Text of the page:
There’s this belief that everyone has to start a company. I don’t think that’s true. There are certain things about starting a company that are not fun in any way. If you look at potential financial outcomes, getting a cushy job at a big tech firm is probably the most financially safe thing people can do.
What made it somewhat possible is that I had a financial cushion from my previous workplaces—I’ve worked for quite a long time in tech. That made it easier for me. And starting this company with Sam—who I’ve known since 2010 and is a known figure in the Bay Area—that made it much easier.
I definitely recommend everyone starting a new business to have a cofounder, and especially if they can find someone like Sam. It’s difficult to find any one person who has all the skills required to start a company, especially when, you know, some of it is less exciting than other parts. You need to be able to grab talent. You need to be able to build stuff. You need to be able to fundraise. That’s a lot of different skill sets. And in the tech industry you need to be able to manage people who write code and make technical decisions. It’s very hard to have all those things in a single person. That just seems like an unrealistic expectation.
Because Sam did start a company, grew it to like 85 people, and built a business on top of it all—he already learned all the little painful lessons the hard way. And he can just tell me the war stories. I got lucky. I’m sure it’s doable, doing this alone. But I wanted to set myself up for success, and having a cofounder just increases the likelihood by like 10 times.
It’s not fun. It’s not glamorous. What is surprising to me is how much work goes into the company part of the company. At previous jobs, I was around when people were building the products, but the structure was already there. You don’t notice it—going into an office, opening up your computer, responding to emails, responding to Slack—but all that stuff has to be built so people can do their work.
I think the company is much harder. With the product, we make it, we ship it to customers, customers tell us what’s wrong, we fix it. But with company stuff there’s a lot of surprises.
There are obviously principles you can apply: you need to approach issues from a place of good heart. But every single person that joins the company brings their own world to it. Every single person changes the entire company in some way or form. And what works for one person doesn’t work for another person. People change: their lives, partners, kids, apartments. There are a lot more surprises in that realm than in the product side. I’m not trying to downplay how hard the product is. But there’s a predictability in the product side. With the people stuff, every day is something new.
I think humans are fundamentally hard. Put a lot of people in one room—it’s very hard. What I’ve experienced, you see these organizations that appear successful from outside. Everything feels right. Then you open up the hood or talk to people working there, and everyone says—pardon my French—it’s a shit show. There is an inside and outside view to any “successful” organization.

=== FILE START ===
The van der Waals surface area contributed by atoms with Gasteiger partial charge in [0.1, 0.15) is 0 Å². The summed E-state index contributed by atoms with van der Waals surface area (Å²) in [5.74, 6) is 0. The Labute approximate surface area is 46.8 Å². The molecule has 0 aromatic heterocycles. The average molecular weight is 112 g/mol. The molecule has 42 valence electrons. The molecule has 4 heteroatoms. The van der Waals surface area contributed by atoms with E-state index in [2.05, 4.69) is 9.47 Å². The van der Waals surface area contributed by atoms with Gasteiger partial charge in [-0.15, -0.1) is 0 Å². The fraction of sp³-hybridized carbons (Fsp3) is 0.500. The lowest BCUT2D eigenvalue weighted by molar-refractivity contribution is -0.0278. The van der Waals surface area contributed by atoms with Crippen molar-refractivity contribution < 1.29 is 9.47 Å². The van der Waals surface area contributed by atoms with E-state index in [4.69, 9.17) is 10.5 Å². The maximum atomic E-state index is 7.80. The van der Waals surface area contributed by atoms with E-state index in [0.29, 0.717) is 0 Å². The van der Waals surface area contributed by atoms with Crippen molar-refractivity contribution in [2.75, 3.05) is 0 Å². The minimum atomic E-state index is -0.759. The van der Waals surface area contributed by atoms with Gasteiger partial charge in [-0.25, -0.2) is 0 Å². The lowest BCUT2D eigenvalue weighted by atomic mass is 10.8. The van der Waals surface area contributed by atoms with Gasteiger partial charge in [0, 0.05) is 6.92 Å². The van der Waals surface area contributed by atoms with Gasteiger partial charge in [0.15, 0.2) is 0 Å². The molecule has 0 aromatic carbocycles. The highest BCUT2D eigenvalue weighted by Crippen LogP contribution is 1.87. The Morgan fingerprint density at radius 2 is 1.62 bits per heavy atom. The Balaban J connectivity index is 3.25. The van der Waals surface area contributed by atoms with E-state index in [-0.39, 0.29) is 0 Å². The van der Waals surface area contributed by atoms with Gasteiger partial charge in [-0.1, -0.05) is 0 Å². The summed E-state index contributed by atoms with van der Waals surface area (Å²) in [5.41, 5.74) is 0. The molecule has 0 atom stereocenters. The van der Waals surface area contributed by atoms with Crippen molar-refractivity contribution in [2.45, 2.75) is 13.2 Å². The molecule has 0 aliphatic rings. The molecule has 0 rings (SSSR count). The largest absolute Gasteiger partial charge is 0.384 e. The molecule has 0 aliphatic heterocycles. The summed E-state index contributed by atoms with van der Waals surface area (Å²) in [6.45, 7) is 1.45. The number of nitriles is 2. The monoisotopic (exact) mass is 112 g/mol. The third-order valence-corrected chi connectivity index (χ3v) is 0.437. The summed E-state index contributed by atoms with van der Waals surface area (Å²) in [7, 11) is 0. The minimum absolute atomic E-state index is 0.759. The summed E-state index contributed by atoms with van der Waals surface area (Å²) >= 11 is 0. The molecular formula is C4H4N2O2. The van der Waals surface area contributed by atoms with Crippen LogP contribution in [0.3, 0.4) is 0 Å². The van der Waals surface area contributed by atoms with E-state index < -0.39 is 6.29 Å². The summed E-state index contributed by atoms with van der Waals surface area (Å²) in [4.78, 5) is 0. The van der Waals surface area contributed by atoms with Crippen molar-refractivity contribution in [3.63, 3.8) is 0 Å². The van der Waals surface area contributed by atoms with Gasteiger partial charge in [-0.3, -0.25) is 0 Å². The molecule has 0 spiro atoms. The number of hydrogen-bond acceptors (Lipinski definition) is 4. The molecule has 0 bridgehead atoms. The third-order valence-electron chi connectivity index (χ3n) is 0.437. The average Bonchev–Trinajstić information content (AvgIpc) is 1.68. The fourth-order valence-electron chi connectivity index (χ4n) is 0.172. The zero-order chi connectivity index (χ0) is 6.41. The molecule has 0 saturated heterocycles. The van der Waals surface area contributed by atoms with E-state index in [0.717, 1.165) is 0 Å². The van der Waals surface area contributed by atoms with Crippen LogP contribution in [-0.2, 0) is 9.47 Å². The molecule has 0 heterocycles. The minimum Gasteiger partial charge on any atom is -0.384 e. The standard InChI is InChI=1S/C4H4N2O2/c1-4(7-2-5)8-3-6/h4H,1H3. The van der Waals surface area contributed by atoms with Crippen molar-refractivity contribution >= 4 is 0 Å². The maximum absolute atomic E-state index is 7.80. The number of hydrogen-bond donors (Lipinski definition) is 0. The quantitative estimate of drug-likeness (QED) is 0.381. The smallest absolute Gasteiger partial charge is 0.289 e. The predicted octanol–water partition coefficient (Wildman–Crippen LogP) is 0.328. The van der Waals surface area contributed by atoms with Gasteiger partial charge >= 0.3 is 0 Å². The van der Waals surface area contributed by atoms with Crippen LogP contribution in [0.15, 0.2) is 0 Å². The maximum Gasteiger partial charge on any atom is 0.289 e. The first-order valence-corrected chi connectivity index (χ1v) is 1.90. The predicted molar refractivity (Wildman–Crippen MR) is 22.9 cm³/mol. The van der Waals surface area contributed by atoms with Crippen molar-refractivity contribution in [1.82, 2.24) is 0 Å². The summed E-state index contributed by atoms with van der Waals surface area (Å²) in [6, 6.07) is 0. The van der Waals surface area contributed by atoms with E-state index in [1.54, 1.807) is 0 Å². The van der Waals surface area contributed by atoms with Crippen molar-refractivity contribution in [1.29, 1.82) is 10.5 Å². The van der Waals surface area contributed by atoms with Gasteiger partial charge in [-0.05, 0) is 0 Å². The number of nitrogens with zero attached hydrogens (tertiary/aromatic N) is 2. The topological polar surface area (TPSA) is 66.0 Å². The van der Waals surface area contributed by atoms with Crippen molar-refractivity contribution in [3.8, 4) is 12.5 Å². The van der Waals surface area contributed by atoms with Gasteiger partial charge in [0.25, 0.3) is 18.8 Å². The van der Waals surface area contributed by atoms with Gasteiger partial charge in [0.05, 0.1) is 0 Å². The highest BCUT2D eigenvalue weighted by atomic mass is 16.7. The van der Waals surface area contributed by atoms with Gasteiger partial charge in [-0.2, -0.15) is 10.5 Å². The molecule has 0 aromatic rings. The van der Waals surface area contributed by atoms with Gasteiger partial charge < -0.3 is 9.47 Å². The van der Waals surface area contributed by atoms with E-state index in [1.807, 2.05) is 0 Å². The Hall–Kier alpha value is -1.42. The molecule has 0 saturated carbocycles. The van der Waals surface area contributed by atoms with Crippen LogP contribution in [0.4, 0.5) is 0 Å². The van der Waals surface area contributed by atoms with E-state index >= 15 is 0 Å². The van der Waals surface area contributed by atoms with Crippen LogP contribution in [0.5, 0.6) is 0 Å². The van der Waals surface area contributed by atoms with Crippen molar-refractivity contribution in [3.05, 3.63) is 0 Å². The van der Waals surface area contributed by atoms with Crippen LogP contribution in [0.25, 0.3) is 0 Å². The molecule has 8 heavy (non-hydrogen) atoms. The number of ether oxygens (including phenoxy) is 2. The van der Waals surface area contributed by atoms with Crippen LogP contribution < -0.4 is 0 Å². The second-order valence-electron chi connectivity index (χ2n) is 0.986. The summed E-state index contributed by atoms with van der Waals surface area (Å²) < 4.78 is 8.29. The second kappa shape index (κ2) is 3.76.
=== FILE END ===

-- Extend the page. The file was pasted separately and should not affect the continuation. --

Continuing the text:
Obviously, on the product side of things, we are hitting our goals. Features by this date, et cetera. Those are easy to check.
As for company culture, there are both things that I want to avoid and things that I want to bring back from my past experiences. Probably everybody at Felt has heard “cadence” a hundred times from my mouth. I fundamentally believe one of the most important things in a company culture is shipping every day. I want to make sure there’s no lull. I might have picked that up at Digg, and Will Larson has talked about this, too, but I really internalized it at Uber. There was a quality to the cadence there. You could just keep shipping. It was kind of fun. Where that becomes a problem is when it becomes toxic. You’re redlining all day.
Sam and I talk to every single person in the company multiple times a week. Just being able to have, like, a grief chain. If you have a complaint, you will have someone hear your complaint. And either we’ll tell you why you’re wrong or we’ll fix the thing you’re talking about. There was no grief chain at Uber. It was like you were a part of a big machine. I’m being kind of hand-wavy, but, talking to people over and over again, being more hands-on with people, that’s worked well for us. That’s part of our secret sauce for success.
It’s paid dividends professionally. We actually found (found is a generous way to put it) some of our Series A investors through The Margins.
I always thought of The Margins as [answering the question] “Technology is good?” I think it is, but not unadulterated good by virtue of being good. You know that famous bit [from That Mitchell and Webb Look], “Are We the Baddies?” I don’t think we’re doing bad, but I want to explore that mentally. What will being bad look like? What will being good look like? I don’t know if there’s a bigger reason than that. I want to think out loud in my rambly voice.